According to the panelists, it is widely recognized that the majority of food safety regulations were written with large producers in mind, and that many regulations do not apply well to smaller niche marketers. Most state regulators will work with producers to see to it that the intent of the regulations are addressed, and are not looking to overregulate small producers beyond their abilities. Efforts are being made at KDA and at USDA to streamline and clarify processing and handling regulations and procedures.

The workshop concluded with a tour of an example of a successful direct/niche marketing farm: the Lazy S Farm near Glasco where Larry and Madonna Sorrell raise heritage pigs (Red Wattle, Gloucester-shire Old Spot, and Mule Foot), turkeys (Standard Bronze), cattle (Scottish Highland), and sheep (Katahdin and Jacob). They also operate Rustic Remembrances Bed and Breakfast on the farm.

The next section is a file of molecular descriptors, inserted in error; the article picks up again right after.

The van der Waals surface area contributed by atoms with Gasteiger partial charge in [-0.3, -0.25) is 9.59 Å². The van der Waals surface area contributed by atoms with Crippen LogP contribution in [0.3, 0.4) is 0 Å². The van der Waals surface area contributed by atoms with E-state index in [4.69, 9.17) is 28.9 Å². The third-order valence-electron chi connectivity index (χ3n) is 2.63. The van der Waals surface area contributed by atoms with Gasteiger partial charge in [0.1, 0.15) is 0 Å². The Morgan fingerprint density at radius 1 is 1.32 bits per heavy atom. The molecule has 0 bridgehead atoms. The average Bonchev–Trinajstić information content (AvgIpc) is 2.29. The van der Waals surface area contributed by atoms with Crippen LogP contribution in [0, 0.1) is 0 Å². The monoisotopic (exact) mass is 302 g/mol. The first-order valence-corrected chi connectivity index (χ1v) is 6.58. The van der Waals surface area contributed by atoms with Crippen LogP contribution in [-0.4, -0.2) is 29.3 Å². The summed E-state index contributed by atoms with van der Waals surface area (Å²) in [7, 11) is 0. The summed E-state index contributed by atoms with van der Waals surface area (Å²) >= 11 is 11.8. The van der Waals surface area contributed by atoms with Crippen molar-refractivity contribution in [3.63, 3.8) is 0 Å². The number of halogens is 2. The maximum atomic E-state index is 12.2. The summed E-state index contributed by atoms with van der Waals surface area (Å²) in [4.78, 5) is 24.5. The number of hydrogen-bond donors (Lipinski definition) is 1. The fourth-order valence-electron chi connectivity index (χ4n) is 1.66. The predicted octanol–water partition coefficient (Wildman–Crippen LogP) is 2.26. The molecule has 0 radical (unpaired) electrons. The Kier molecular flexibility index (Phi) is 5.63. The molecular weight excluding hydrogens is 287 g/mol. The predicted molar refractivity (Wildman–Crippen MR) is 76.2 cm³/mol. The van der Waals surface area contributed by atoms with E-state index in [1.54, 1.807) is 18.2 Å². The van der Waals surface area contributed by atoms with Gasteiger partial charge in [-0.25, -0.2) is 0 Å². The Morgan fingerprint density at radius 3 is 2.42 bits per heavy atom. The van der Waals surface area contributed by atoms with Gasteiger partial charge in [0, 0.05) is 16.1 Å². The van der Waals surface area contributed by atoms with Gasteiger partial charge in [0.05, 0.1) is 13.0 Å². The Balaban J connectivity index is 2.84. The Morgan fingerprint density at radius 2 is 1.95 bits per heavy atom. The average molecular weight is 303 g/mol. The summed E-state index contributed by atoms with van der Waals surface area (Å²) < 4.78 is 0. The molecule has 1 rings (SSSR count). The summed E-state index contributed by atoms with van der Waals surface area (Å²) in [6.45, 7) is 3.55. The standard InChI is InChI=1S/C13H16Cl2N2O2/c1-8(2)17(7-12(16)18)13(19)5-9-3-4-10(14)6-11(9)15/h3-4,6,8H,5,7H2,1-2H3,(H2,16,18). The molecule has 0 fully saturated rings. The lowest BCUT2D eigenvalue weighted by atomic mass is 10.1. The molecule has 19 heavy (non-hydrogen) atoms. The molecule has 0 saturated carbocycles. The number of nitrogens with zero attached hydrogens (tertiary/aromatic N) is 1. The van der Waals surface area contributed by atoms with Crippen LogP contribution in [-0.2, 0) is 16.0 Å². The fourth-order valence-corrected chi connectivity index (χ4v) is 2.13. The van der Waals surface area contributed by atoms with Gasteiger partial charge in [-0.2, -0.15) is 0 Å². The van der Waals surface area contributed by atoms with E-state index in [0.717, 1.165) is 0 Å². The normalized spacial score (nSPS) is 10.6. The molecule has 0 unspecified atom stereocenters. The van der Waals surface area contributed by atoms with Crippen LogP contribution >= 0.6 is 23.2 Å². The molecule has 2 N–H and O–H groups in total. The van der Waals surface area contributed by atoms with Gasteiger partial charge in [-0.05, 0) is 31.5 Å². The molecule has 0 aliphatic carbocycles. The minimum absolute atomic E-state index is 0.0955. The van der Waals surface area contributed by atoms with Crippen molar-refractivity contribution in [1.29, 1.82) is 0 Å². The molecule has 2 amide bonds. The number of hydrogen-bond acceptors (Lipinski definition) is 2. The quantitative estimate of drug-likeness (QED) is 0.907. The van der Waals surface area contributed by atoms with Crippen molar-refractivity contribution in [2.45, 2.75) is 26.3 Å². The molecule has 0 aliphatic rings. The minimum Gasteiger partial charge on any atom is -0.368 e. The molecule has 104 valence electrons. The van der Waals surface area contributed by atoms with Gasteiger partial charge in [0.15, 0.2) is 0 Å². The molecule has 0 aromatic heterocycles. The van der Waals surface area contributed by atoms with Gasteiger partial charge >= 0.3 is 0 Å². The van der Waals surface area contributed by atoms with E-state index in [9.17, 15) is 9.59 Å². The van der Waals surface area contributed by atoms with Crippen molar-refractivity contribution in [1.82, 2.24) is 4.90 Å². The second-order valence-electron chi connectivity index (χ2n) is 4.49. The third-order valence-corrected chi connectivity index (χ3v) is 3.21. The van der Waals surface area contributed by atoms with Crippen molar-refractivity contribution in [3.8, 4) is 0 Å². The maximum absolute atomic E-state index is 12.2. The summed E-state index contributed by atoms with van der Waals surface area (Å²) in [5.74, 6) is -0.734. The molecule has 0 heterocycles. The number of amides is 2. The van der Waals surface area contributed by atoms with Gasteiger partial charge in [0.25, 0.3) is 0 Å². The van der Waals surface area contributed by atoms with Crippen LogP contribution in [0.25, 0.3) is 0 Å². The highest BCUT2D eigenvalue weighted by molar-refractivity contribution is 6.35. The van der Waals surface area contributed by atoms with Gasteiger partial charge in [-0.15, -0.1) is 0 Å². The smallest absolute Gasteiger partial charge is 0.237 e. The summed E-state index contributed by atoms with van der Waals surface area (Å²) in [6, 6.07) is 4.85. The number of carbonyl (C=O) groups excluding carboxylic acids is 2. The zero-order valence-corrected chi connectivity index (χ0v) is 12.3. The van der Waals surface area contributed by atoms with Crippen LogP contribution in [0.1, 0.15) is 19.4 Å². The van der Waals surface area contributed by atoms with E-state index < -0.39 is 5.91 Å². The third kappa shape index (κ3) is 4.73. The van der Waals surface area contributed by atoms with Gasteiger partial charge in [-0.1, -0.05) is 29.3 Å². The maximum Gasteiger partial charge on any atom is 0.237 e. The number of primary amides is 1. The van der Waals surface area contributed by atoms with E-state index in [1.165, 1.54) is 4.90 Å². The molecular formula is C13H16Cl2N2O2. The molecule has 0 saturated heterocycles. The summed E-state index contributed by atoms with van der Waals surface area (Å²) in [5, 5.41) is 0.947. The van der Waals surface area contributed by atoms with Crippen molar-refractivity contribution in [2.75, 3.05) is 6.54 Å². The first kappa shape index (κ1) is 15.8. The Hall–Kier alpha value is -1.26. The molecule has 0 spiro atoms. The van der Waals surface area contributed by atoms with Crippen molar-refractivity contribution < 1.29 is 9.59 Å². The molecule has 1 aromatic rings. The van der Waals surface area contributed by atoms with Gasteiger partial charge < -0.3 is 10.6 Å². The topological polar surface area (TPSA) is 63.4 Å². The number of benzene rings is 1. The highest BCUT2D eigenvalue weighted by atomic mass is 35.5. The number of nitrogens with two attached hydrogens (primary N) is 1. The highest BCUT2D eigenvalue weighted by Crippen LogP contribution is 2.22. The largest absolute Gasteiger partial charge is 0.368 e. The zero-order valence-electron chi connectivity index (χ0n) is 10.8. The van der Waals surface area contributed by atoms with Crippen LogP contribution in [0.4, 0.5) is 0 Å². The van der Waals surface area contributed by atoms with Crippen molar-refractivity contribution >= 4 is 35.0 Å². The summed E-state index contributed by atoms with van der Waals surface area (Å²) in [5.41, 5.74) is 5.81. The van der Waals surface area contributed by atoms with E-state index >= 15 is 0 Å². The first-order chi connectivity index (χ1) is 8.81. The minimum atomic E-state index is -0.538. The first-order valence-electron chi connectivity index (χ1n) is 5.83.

The majority of their livestock is purchased, processed, and marketed by Heritage Foods USA. Their meats are popular with world-famous chefs on the west and east coasts, including Mario Batali, Jason Denton and others.

Heritage Foods offers farm to fork traceability for their meats. This level of attention to heritage breeds and knowing specifically where each cut of meat comes from commands high dollar prices in top restaurants in Los Angeles, the Bay Area, Chicago, Washington D.C., New York City and Las Vegas. The Sorrell farm has been featured in a number of magazines including Time and Sunflower Living, and newspaper articles, including the Salina Journal and Kansas City Star in recent years.

Workshop participants will receive a copy of KRC’s soon-to-be published Finding Your Niche: A Direct Marketing Guide for Kansas Farmers. The 150+ page guide, due out later this fall in both paper and online versions, will be full of information similiar to that offered at the workshop, guaranteed to help farmers and ranchers get successfully established in direct marketing.

The workshop was co-sponsored by the Kansas Center for Sustainable Agriculture and Alternative Crops and the Kansas Farmers Union, and funded in part by a grant from teh USDA Risk Management Agency.